Friday, November 6, 2015

Diplomatic immunity

See - Confusing discussion on diplomatic immunity | Inquirer Opinion

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There are actually two international conventions—the Vienna Convention on Diplomatic Relations (1961) and the Vienna Convention on Consular Relations (1963)—and a third set of immunities involved. The first convention governs the status of diplomats (ambassadors, envoys, ministers, diplomatic secretaries and attachés), while the second covers consular officers (consuls general, consuls, vice consuls and consular agents).

And there are two types of immunities involved: absolute or complete immunity (a diplomat is immune from all legal proceedings in his or her country of assignment) and limited immunity (a person is immune only with respect to those actions performed in connection with his or her consular—read: official—duties). To simplify, if one lends money to a diplomat and the latter refuses to pay, the lender cannot sue the diplomat in a local court. (The lender can bring action in the diplomat’s home country.) By way of contrast, a consular officer under the same circumstances can be sued in a local court because contracting the loan is not part of his or her official duties.

There is a third set of immunities which was linked to the current dispute in Tarra Quismundo’s article, “When does diplomatic immunity end?” (News, 10/23/15). The article discussed a case involving an Asian Development Bank (ADB) economist. The immunity in this instance is not covered by the two Vienna conventions cited earlier in this article. Rather, the immunity in the ADB case is governed by a specific “headquarters agreement” between the Philippines and the ADB.

One must note that the immunities and privileges of all personnel working in UN agencies and UN-affiliated organizations are governed by the so-called “headquarters agreements” between the host government and the UN agency. Thus, as an example, the United Nations Organization (New York, United States), United Nations Education, Scientific, and Cultural Organization (Paris, France), World Trade Organization (Geneva, Switzerland ), UN Economic and Social Commission for Asia and the Pacific (Bangkok, Thailand ) etc., just like the ADB, all have headquarters agreements with the host countries. The immunities and privileges of the staff of the UN bodies cited are defined in these agreements, not in the Vienna conventions.

One can state as a general rule, that only the highest-ranking officials of each international organization are conferred absolute immunity in these agreements. The lower-ranking personnel of these organizations are conferred only limited immunity—that is, if the dispute arose “in the performance of their official duties.” These international agencies are huge bureaucracies, hence complete immunity to all their personnel is out of the question.

The ADB case cited by Quismundo involves an “economist.” He is way down in the ADB organization and must have enjoyed only limited immunity, hence the Supreme Court decision. The Erick Shcks case is governed by the Vienna Convention on Diplomatic Relations. Shcks was accredited as a diplomat to the Philippines by Panama.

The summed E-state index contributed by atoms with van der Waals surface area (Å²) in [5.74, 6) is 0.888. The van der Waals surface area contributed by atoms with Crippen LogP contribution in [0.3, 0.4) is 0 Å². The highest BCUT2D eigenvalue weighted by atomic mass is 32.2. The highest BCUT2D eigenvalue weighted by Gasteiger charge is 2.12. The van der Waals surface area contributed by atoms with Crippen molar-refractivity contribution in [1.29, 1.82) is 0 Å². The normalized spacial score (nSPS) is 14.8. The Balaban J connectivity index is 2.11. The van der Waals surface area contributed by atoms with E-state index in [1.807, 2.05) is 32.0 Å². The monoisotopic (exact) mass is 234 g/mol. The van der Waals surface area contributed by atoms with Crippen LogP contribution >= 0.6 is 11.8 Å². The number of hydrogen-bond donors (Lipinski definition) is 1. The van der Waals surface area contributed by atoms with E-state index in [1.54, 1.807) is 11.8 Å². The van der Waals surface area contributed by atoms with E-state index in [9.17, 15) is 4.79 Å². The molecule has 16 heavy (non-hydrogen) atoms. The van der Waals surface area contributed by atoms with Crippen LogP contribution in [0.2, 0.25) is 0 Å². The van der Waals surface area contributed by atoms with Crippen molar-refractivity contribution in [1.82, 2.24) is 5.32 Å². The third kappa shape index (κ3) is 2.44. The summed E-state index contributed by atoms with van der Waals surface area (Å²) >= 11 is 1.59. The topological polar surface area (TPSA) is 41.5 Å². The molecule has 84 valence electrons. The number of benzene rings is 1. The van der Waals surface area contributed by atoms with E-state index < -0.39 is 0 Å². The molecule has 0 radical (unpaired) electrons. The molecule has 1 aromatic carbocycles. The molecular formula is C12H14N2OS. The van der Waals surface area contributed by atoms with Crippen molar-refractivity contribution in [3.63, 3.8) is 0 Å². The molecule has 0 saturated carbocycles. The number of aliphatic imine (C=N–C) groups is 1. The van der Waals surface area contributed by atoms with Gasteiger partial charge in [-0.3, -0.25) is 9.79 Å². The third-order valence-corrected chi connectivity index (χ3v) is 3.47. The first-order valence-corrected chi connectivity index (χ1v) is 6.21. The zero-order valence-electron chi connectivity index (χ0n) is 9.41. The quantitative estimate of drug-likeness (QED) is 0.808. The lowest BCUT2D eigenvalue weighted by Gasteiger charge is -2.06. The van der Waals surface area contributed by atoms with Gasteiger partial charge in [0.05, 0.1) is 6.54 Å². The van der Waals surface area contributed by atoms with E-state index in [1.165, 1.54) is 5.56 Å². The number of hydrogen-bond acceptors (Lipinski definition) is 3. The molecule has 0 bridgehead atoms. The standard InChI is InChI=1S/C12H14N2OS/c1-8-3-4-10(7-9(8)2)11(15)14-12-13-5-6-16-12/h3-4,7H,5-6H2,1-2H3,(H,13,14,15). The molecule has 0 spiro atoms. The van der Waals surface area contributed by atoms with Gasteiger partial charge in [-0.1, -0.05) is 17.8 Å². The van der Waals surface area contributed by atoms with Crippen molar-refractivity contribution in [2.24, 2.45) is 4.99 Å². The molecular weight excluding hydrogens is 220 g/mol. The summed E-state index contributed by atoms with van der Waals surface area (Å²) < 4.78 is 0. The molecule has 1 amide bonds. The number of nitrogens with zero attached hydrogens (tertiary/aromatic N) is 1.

The Chinese’s case in Cebu has an added complexity. It appears that the Philippines had signed a consular convention with China conferring absolute immunity to the consular officers of the two countries. In other words, it is not the immunity under the Vienna Convention on Consular Relations which applies in that case, but the immunity under the Vienna Convention on Diplomatic Relations. Under the circumstances, the Philippines has to yield jurisdiction to the Chinese government.
We must, however, emphasize that this agreement we concluded with the Chinese government is deeply flawed diplomacy. China, in common with other communist countries, uses its diplomatic and consular service as an arm of its security service.

The defunct Union of Soviet Socialist Republics, in its early years, initiated such agreements with many countries, conferring diplomatic or absolute immunities on consular officers instead of the limited immunity then in vogue. Later on, most countries declined to conclude similar conventions when they found out that such agreements placed Soviet consular officers doing espionage beyond local jurisdiction.

In the Cebu case, had we not concluded such agreement with China, the two errant officials could have been tried and convicted under Philippine law. During their prolonged incarceration in our country, they could have supplied a gold mine of information on China’s clandestine activities in the Philippines. One cannot help but note the frantic actions of Beijing in this affair. It sent a big number of security officers and a special chartered flight to Cebu. Beijing wanted to extricate their errant consular officials asap before they could start spilling the beans.

The Philippines should abrogate this one-sided consular convention with China. We do not use our consular service as an arm for clandestine overseas operations. As our dispute with China on the West Philippine Sea escalates, we will be at a big disadvantage in the conduct of our foreign relations with China under this agreement.

Hermenegildo C. Cruz was accredited as Philippine ambassador to the United Nations in 1984-1986.
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